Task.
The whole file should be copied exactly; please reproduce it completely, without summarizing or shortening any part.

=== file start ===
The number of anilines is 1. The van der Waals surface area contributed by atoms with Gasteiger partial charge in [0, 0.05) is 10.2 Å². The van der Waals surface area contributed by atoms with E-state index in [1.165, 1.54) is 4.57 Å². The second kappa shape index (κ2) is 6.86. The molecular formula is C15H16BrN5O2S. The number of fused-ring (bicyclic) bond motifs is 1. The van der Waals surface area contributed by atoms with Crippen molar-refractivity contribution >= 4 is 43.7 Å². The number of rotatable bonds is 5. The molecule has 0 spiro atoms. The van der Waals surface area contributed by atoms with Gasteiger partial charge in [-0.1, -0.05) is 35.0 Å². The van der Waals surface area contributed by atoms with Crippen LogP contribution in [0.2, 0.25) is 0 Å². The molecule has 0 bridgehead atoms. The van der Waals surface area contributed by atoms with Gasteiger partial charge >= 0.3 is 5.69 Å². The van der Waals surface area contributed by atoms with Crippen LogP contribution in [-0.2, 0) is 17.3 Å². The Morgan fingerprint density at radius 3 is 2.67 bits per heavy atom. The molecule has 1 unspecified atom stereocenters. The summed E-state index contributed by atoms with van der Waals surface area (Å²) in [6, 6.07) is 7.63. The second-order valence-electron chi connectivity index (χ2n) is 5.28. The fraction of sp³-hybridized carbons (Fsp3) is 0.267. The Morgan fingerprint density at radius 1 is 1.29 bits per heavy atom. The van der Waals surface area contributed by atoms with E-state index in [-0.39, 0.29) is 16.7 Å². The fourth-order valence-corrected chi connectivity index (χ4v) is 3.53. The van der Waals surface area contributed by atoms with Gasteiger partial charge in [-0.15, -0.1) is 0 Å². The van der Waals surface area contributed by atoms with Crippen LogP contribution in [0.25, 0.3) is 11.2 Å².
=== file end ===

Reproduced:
The number of anilines is 1. The van der Waals surface area contributed by atoms with Gasteiger partial charge in [0, 0.05) is 10.2 Å². The van der Waals surface area contributed by atoms with E-state index in [1.165, 1.54) is 4.57 Å². The second kappa shape index (κ2) is 6.86. The molecular formula is C15H16BrN5O2S. The number of fused-ring (bicyclic) bond motifs is 1. The van der Waals surface area contributed by atoms with Crippen molar-refractivity contribution >= 4 is 43.7 Å². The number of rotatable bonds is 5. The molecule has 0 spiro atoms. The van der Waals surface area contributed by atoms with Gasteiger partial charge in [-0.1, -0.05) is 35.0 Å². The van der Waals surface area contributed by atoms with Crippen LogP contribution in [0.2, 0.25) is 0 Å². The molecule has 0 bridgehead atoms. The van der Waals surface area contributed by atoms with Gasteiger partial charge >= 0.3 is 5.69 Å². The van der Waals surface area contributed by atoms with Crippen LogP contribution in [-0.2, 0) is 17.3 Å². The Morgan fingerprint density at radius 3 is 2.67 bits per heavy atom. The molecule has 1 unspecified atom stereocenters. The summed E-state index contributed by atoms with van der Waals surface area (Å²) in [6, 6.07) is 7.63. The second-order valence-electron chi connectivity index (χ2n) is 5.28. The fraction of sp³-hybridized carbons (Fsp3) is 0.267. The Morgan fingerprint density at radius 1 is 1.29 bits per heavy atom. The van der Waals surface area contributed by atoms with E-state index in [-0.39, 0.29) is 16.7 Å². The fourth-order valence-corrected chi connectivity index (χ4v) is 3.53. The van der Waals surface area contributed by atoms with Gasteiger partial charge in [-0.15, -0.1) is 0 Å². The van der Waals surface area contributed by atoms with Crippen LogP contribution in [0.25, 0.3) is 11.2 Å².